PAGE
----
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Consumers are acquiring a stronger taste for the exotic. Retailers report sales of ethnic foods, particularly foods from Thailand and India, as well as Mexico and other Hispanic cultures, are on the rise, with no crest in sight.Plus, the ingredients used in ethnic foods are increasingly becoming mainstream. For example, traditional Thai foods such as coconut milk, peanut sauce, jasmine rice and lemon

Consumers are acquiring a stronger taste for the exotic. Retailers report sales of ethnic foods, particularly foods from Thailand and India, as well as Mexico and other Hispanic cultures, are on the rise, with no crest in sight.

Plus, the ingredients used in ethnic foods are increasingly becoming mainstream. For example, traditional Thai foods such as coconut milk, peanut sauce, jasmine rice and lemon grass are now being incorporated into American dishes like pizza and grilled chicken.

The sales of Thai and Hispanic foods are highest on the coasts, where new immigrants are settling and the general populace is more willing to experiment with new cuisines. Further helping the growth of ethnic foods is the general trend toward healthier eating, coupled with more cookbooks on the subject and a slew of ethnic cooking programs on television.

"Ethnic food sections have evolved dramatically in the past two years," said Mike Shultz, senior vice president at Hughes Family Markets, Irwindale, Calif. "The 'cookie cutter' approach to ethnic merchandising is a thing of the past. Every ethnic group needs to be analyzed for the regional differences in their diets and preferences.

"It is important to determine just who your customer is. Do you want to cater to the very traditional, first generation of your chosen ethnicity, or the second or third generation? The product selection will be as different as night and day," Shultz explained.

"Thai is pretty hot right now and Mexican food has been constantly strong here in California," said Richard Baltierra, senior buyer at Trader Joe Co., Pasadena, Calif., a specialty foods chain that operates more than 75 Trader Joe's stores, primarily in California.

"All ethnic food trends are on the rise, including Mexican, standard Chinese and different divisions of Asian foods, like Vietnamese and Thai," said Jeff Savage, category manager at Randalls Food Markets, Houston.

Savage said Randalls is stocking additional ethnic items to take advantage of new offerings from different cultures.

"Before, we really didn't look at it; it was all called Chinese food. Now we're more inclined to look at it as Asian and try to break it down into its subcomponents, because that is really how it is selling," he said.

"The real surprise is who is buying the ethnic foods," Savage said. "Yes, there is a demand for these foods within the ethnic groups themselves. However, the majority of the sales are coming from the mainline consumers."

"We have seen both our Thai and Mexican categories expand over the last couple of years," said Dean Allen, a merchandiser at Petrini Markets, San Rafael, Calif. "We have been adding more items to both categories. We have a basic schematic and the stores have the flexibility to add to that to adjust their customer preference," he said.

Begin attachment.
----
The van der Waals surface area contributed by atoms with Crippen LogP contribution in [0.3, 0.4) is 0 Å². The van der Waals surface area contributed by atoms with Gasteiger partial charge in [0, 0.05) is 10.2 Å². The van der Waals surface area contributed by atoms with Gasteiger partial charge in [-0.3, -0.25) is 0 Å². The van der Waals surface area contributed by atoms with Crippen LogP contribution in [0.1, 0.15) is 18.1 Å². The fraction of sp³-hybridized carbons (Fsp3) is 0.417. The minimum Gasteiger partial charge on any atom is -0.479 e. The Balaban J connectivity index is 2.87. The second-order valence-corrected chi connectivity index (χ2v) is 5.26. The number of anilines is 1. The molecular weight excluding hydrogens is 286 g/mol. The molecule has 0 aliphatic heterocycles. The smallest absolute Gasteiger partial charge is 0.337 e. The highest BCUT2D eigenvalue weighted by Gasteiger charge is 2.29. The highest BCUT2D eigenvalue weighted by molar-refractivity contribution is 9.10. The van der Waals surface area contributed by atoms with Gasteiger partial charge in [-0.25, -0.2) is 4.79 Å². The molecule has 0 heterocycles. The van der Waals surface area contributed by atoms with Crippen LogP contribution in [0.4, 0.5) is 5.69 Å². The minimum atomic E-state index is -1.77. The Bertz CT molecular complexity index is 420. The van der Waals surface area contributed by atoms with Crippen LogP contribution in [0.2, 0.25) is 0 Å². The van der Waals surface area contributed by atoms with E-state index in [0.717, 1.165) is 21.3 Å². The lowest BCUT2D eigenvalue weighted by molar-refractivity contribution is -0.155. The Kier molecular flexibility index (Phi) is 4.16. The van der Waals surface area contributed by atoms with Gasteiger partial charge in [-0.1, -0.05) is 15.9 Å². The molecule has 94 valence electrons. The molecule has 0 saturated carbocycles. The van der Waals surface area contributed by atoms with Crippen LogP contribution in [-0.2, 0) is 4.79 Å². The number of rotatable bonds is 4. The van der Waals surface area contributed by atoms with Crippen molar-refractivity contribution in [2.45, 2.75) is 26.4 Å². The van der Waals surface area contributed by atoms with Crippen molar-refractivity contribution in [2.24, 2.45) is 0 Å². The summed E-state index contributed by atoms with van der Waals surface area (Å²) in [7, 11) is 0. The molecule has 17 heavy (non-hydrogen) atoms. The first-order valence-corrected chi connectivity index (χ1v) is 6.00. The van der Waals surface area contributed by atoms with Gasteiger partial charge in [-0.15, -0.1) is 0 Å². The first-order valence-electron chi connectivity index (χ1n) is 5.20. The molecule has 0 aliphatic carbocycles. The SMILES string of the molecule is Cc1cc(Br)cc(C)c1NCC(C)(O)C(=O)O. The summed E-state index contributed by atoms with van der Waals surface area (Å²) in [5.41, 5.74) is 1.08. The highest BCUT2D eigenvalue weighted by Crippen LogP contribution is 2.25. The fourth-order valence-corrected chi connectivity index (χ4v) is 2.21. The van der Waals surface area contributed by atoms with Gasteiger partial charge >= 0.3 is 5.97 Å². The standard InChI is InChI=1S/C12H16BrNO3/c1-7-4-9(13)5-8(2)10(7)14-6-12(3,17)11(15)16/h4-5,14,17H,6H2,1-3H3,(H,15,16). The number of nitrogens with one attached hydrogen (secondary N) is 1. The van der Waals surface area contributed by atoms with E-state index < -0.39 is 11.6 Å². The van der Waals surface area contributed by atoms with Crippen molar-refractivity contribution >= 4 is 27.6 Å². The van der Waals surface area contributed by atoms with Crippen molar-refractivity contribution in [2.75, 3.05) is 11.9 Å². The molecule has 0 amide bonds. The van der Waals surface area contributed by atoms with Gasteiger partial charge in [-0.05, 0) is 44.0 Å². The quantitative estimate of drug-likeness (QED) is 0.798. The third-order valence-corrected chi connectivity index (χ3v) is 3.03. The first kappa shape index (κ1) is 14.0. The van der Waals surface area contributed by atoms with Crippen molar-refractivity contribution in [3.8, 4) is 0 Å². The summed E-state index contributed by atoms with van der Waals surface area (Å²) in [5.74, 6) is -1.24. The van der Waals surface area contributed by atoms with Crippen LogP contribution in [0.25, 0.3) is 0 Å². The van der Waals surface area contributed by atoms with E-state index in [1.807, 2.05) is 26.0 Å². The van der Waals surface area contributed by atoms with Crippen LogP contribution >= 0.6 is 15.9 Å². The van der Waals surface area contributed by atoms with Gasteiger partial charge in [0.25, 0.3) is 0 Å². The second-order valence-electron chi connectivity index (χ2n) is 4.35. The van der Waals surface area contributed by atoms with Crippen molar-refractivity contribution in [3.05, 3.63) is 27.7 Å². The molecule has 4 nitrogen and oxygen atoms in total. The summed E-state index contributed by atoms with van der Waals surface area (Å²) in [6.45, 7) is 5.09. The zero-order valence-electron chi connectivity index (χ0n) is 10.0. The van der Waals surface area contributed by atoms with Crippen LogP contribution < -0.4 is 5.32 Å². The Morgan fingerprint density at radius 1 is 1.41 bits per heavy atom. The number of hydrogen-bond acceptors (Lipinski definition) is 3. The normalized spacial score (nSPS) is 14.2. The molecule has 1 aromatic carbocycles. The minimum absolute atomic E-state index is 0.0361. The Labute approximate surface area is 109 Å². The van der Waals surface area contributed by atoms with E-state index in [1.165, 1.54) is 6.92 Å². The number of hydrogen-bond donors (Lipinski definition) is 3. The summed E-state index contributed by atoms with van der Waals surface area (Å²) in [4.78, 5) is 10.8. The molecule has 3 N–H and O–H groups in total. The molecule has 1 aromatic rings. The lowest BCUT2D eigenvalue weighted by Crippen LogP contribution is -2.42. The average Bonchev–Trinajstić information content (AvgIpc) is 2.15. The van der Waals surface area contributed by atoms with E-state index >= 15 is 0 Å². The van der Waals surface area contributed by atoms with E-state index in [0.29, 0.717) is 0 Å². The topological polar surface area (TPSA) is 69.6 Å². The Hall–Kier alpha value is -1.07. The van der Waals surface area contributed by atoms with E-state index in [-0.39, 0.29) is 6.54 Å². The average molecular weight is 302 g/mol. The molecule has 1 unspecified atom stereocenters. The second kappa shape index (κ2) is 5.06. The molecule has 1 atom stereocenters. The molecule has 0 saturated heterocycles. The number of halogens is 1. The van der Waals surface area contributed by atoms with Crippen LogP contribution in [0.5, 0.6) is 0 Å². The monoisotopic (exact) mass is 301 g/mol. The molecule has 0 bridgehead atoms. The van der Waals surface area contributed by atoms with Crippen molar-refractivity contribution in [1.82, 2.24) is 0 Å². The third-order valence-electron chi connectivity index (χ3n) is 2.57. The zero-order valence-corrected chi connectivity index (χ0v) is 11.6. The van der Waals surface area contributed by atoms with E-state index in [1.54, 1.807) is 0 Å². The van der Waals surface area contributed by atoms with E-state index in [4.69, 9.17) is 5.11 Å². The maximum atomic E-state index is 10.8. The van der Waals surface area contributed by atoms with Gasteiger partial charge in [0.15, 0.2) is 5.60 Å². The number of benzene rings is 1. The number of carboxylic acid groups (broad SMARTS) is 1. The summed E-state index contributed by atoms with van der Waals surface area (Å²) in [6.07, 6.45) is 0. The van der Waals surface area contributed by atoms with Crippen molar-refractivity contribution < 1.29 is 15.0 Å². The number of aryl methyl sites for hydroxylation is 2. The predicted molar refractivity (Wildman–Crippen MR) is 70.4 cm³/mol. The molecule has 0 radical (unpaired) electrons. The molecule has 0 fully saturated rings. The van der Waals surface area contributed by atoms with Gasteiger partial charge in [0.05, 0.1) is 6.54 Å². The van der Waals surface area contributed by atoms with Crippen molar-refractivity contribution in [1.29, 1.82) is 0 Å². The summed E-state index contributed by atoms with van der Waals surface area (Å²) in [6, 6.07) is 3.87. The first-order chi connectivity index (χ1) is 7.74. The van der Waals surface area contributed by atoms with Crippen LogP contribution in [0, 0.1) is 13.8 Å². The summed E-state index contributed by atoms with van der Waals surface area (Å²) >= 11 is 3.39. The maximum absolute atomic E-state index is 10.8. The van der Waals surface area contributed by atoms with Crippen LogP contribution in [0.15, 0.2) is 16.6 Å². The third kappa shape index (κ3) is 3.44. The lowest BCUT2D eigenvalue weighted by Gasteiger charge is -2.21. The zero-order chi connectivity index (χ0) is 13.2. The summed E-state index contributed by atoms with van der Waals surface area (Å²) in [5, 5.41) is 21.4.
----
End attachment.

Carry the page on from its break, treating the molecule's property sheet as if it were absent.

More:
According to Seth Jacobson, president of Epicurean International, a Berkeley, Calif.-based importer of Thai Kitchen products, Thai food is the fastest growing segment of the $1.05 billion Asian food category, exhibiting an annual growth rate of about 25%.

"Thai food tends to sell better when it is merchandised in a set, instead of being integrated with other foods. For example, jasmine rice will sell better with other Thai foods, rather than being sold with the regular rices. When merchandised as a group, instead of buying one item, people will buy five or six items so that they can make an entire meal," he explained.

Retailers contacted by SN find Thai food has been increasing in popularity for the last few years. As a result, several have begun to pay more attention to the category.

"I would say that Thai is the fastest growing of the Oriental foods. We carry a large selection of sauces and canned goods," said Allen of Petrini.

"Thai is becoming popular. In fact, we're going to add an extensive line of Thai foods into our stores, including sauces," said Curt Lerew, senior vice president and director of the Food division of Fred Meyer Inc., Portland, Ore. "We're not sure, but I think we're going to merchandise Thai like we do Chinese or Japanese foods, in its own section in the ethnic foods aisle," he added.

Shultz of Hughes Markets said Thai food is increasingly becoming Americanized.

"Thai food has become a yuppie buzzword, but the mass market version of Thai food is very much a toned-down version of the real thing. The spices and textures have been made much more mild than the traditional foods of Thailand," he said, adding that manufacturers of ethnic foods are now making packaging more "trendy and hip."

Trader Joe's Baltierra also finds Thai food becoming altered for American taste buds.

"We have been increasing the number of Thai items we carry. We are consistently looking at Thai restaurants and searching for the new trends. Here in California a lot of the foods have been changed to California-style. We purchase from one of the better known Thai restaurants in town, Tommy Tang's, and he produces products for us," he said.

Hughes' Shultz finds micromarketing is key to a successful ethnic foods aisle.